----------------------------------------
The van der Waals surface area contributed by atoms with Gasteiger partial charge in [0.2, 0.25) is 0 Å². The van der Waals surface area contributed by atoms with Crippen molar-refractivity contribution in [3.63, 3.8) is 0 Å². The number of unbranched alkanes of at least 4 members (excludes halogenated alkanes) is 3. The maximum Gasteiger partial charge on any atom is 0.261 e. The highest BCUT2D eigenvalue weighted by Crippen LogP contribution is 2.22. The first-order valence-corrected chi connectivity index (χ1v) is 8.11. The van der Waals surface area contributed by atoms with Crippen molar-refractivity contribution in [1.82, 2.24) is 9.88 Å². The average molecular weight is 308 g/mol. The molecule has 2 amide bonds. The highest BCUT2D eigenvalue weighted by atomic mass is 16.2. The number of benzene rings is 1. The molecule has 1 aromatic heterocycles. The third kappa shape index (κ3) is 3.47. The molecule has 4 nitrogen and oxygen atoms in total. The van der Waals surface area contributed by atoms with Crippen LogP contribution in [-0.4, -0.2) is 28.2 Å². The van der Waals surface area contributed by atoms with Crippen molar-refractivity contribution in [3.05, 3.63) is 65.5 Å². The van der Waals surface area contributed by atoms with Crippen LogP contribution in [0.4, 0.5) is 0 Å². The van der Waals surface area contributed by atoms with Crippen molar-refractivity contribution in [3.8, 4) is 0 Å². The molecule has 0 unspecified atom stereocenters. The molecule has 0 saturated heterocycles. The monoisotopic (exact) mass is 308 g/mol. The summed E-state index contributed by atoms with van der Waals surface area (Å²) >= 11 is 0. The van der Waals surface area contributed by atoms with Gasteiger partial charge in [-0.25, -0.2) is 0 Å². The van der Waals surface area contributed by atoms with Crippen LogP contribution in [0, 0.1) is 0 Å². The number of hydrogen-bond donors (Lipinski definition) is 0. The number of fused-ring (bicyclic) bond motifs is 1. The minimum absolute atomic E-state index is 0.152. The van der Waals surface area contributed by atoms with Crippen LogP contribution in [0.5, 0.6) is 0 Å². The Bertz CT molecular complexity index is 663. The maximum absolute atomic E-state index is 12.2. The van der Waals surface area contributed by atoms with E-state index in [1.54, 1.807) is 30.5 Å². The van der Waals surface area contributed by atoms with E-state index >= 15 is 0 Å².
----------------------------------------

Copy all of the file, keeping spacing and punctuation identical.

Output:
The van der Waals surface area contributed by atoms with Gasteiger partial charge in [0.2, 0.25) is 0 Å². The van der Waals surface area contributed by atoms with Crippen molar-refractivity contribution in [3.63, 3.8) is 0 Å². The number of unbranched alkanes of at least 4 members (excludes halogenated alkanes) is 3. The maximum Gasteiger partial charge on any atom is 0.261 e. The highest BCUT2D eigenvalue weighted by Crippen LogP contribution is 2.22. The first-order valence-corrected chi connectivity index (χ1v) is 8.11. The van der Waals surface area contributed by atoms with Crippen molar-refractivity contribution in [1.82, 2.24) is 9.88 Å². The average molecular weight is 308 g/mol. The molecule has 2 amide bonds. The highest BCUT2D eigenvalue weighted by atomic mass is 16.2. The number of benzene rings is 1. The molecule has 1 aromatic heterocycles. The third kappa shape index (κ3) is 3.47. The molecule has 4 nitrogen and oxygen atoms in total. The van der Waals surface area contributed by atoms with Crippen LogP contribution in [-0.4, -0.2) is 28.2 Å². The van der Waals surface area contributed by atoms with Crippen molar-refractivity contribution in [3.05, 3.63) is 65.5 Å². The van der Waals surface area contributed by atoms with Crippen LogP contribution in [0.4, 0.5) is 0 Å². The van der Waals surface area contributed by atoms with Crippen molar-refractivity contribution in [3.8, 4) is 0 Å². The molecule has 0 unspecified atom stereocenters. The molecule has 0 saturated heterocycles. The monoisotopic (exact) mass is 308 g/mol. The summed E-state index contributed by atoms with van der Waals surface area (Å²) >= 11 is 0. The van der Waals surface area contributed by atoms with Gasteiger partial charge in [-0.25, -0.2) is 0 Å². The van der Waals surface area contributed by atoms with Crippen LogP contribution in [0, 0.1) is 0 Å². The number of hydrogen-bond donors (Lipinski definition) is 0. The number of fused-ring (bicyclic) bond motifs is 1. The minimum absolute atomic E-state index is 0.152. The van der Waals surface area contributed by atoms with Crippen LogP contribution in [0.5, 0.6) is 0 Å². The Bertz CT molecular complexity index is 663. The maximum absolute atomic E-state index is 12.2. The van der Waals surface area contributed by atoms with E-state index in [1.54, 1.807) is 30.5 Å². The van der Waals surface area contributed by atoms with E-state index >= 15 is 0 Å².